The reasons Greensboro voters will go to the polls Feb. 26 to reconsider the city's smoking ordinance are as hard to grab hold of as the smoke from a cigarette.

Greensboro restaurants and retail stores haven't protested loudly since a mandatory ordinance took effect a year ago.Employment at the Lorillard Corp. cigarette plant hasn't dropped. Profits in the tobacco industry remain strong.

But emotions burn just as hot the second time around, and the community is still divided. In 1989, only 173 votes out of more than 29,000 cast settled the question.

The ordinance is a symbol for both sides. And the city is paying $40,000 to settle the same issues voters decided 15 months ago.

It's hard to put a price on what a smoking ordinance in Greensboro means to people who earn a living from tobacco. Or to people who want to eat dinner in a restaurant or buy groceries without breathing cigarette smoke.

In forcing a new referendum, a group composed largely of Lorillard workers wants a demonstration that city residents support the company, one of Greensboro's largest with 2,300 employees.

``Workers were disappointed in city residents,' said Alex Spears, executive vice president at Lorillard. ``They didn't understand why such an ordinance would be enacted by city voters. It's their livelihood.'

Members of a local non-smoking group want Greensboro to keep what they consider a mild ordinance and not surrender to pressure from the tobacco industry.

``I think that the current ordinance is very, very fair and reasonable,' said David Hudgins, spokesman for Greensboro Against Smoking Pollution. ``In some parts of the country, it would be considered a joke. The opposition has nothing to do with what's fair and what's reasonable.'

The restaurant and merchants' associations both wanted a voluntary ordinance in 1989, but say they haven't had many complaints with the mandatory rules.

``There don't seem to be any enforcement problems,' said Steve Branch of the Greensboro Merchants' Association.

``Since it has been mandatory, I think it was a rather smooth transition,' said Mary Lacklen, president of the Guilford County Restaurant Association.

Neither group is taking a position in this referendum.

``We feel that whatever the voters want is what we'll do,' Lacklen said. ``Our customers are smokers and non-smokers alike. We don't really want to be made a political pawn.'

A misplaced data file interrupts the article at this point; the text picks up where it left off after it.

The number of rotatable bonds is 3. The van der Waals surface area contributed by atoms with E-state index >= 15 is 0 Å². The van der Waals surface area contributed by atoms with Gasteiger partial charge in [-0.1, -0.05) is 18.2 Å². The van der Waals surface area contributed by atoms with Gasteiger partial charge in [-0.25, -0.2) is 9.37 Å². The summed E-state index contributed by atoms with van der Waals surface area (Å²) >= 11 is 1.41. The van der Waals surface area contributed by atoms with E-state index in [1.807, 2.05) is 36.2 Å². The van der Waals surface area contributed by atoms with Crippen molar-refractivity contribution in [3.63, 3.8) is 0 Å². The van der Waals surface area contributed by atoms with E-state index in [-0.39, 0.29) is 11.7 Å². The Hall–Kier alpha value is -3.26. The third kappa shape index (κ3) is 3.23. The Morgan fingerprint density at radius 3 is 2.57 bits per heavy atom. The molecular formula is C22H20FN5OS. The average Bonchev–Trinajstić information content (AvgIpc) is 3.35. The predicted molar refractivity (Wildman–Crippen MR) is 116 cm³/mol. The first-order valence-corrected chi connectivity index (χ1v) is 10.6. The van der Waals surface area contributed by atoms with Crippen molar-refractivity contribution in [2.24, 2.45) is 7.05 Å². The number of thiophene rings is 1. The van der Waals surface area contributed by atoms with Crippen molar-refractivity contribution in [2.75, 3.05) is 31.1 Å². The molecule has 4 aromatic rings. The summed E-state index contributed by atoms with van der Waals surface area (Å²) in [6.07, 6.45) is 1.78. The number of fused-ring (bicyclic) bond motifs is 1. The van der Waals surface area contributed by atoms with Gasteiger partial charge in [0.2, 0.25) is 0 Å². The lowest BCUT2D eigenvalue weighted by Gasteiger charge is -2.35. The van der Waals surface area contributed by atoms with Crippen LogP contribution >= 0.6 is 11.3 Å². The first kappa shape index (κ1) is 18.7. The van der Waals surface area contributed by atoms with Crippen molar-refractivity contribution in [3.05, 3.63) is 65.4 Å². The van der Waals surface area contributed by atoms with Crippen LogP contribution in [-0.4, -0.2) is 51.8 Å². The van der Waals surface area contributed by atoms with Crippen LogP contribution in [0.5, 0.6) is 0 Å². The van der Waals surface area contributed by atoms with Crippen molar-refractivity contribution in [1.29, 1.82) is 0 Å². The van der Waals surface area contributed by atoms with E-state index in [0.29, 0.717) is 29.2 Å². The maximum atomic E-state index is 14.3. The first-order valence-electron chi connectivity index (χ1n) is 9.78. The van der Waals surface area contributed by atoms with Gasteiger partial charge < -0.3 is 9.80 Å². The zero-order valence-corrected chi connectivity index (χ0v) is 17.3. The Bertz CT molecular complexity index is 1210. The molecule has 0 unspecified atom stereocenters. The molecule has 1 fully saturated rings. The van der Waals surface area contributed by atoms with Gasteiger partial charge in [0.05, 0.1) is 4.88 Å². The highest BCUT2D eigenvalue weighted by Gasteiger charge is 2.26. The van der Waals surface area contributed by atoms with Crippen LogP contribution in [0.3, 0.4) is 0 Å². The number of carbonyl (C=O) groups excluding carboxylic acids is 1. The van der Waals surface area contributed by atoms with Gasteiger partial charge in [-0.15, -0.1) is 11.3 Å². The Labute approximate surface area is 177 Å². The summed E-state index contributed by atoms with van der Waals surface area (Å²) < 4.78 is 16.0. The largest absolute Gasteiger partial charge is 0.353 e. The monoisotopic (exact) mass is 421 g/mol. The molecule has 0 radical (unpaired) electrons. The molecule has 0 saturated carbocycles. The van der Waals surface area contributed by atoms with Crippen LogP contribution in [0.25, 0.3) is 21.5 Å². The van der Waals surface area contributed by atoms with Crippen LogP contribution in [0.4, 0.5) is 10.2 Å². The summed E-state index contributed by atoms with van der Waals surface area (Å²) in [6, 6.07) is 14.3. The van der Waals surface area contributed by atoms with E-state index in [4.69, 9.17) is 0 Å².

The existing ordinance prohibits smoking in large retail stores and requires non-smoking sections in restaurants with more than 50 seats. Violators are subject to a $25 fine.

The proposed ordinance would remove the fine. It would ``encourage' smokers not to light up in non-smoking areas, but it wouldn't stop them from doing it.

There's disagreement about what would happen if the city's ordinance were voluntary.

Supporters of the petition that led to the new referendum say the change in Greensboro would be largely symbolic, that restaurants wouldn't abolish non-smoking sections if given the right to do so.

``I don't believe there's going to be an impact other than smokers will not be subject to fines and be kind of a second-class citizen,' Spears said.

Hudgins said that's utopian. He cites Charlotte, where a voluntary ordinance has received 19 percent compliance.

``I'd like to think we have a perfect society, but we don't,' he said. ``That's why we have laws. What about the guy who's not responsible? Doesn't the rest of society deserve some protection from those people?'

There's also debate about the election's importance as a symbol locally and nationally.

In 1989, Greensboro's ordinance stood out like a beacon. While smoking restrictions took effect in one North Carolina city, Winston-Salem and others were adopting resolutions in praise of tobacco the moneymaker.

Fifteen months later, Raleigh, Wilmington and New Hanover County in North Carolina all have smoking ordinances, as does the state of Virginia, home of tobacco giant Philip Morris USA.